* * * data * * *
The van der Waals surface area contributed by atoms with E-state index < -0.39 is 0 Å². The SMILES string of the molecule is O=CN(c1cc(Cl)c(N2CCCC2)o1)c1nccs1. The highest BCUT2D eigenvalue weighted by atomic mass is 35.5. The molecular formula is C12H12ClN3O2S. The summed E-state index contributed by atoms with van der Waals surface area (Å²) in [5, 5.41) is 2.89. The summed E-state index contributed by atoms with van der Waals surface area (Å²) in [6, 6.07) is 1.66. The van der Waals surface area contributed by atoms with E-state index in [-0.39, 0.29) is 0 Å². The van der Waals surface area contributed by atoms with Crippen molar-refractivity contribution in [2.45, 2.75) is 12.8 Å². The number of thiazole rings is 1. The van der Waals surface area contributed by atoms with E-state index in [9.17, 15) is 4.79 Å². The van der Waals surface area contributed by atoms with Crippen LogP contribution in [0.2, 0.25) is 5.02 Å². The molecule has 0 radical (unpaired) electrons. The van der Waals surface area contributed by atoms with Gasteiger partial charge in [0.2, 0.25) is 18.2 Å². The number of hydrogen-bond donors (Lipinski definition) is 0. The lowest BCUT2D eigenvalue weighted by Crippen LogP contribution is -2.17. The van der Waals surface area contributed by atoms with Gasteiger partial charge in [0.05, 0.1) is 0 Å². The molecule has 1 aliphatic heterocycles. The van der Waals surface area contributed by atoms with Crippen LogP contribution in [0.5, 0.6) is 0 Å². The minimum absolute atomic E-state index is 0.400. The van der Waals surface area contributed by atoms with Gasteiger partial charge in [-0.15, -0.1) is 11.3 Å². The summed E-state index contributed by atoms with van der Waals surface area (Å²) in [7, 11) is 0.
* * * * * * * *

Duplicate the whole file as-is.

The van der Waals surface area contributed by atoms with E-state index < -0.39 is 0 Å². The SMILES string of the molecule is O=CN(c1cc(Cl)c(N2CCCC2)o1)c1nccs1. The highest BCUT2D eigenvalue weighted by atomic mass is 35.5. The molecular formula is C12H12ClN3O2S. The summed E-state index contributed by atoms with van der Waals surface area (Å²) in [5, 5.41) is 2.89. The summed E-state index contributed by atoms with van der Waals surface area (Å²) in [6, 6.07) is 1.66. The van der Waals surface area contributed by atoms with E-state index in [-0.39, 0.29) is 0 Å². The van der Waals surface area contributed by atoms with Crippen molar-refractivity contribution in [2.45, 2.75) is 12.8 Å². The number of thiazole rings is 1. The van der Waals surface area contributed by atoms with E-state index in [9.17, 15) is 4.79 Å². The van der Waals surface area contributed by atoms with Crippen LogP contribution in [0.2, 0.25) is 5.02 Å². The molecule has 0 radical (unpaired) electrons. The van der Waals surface area contributed by atoms with Gasteiger partial charge in [0.2, 0.25) is 18.2 Å². The number of hydrogen-bond donors (Lipinski definition) is 0. The lowest BCUT2D eigenvalue weighted by Crippen LogP contribution is -2.17. The van der Waals surface area contributed by atoms with Gasteiger partial charge in [0.05, 0.1) is 0 Å². The molecule has 1 aliphatic heterocycles. The van der Waals surface area contributed by atoms with Crippen LogP contribution in [0.5, 0.6) is 0 Å². The minimum absolute atomic E-state index is 0.400. The van der Waals surface area contributed by atoms with Gasteiger partial charge in [-0.15, -0.1) is 11.3 Å². The summed E-state index contributed by atoms with van der Waals surface area (Å²) in [7, 11) is 0.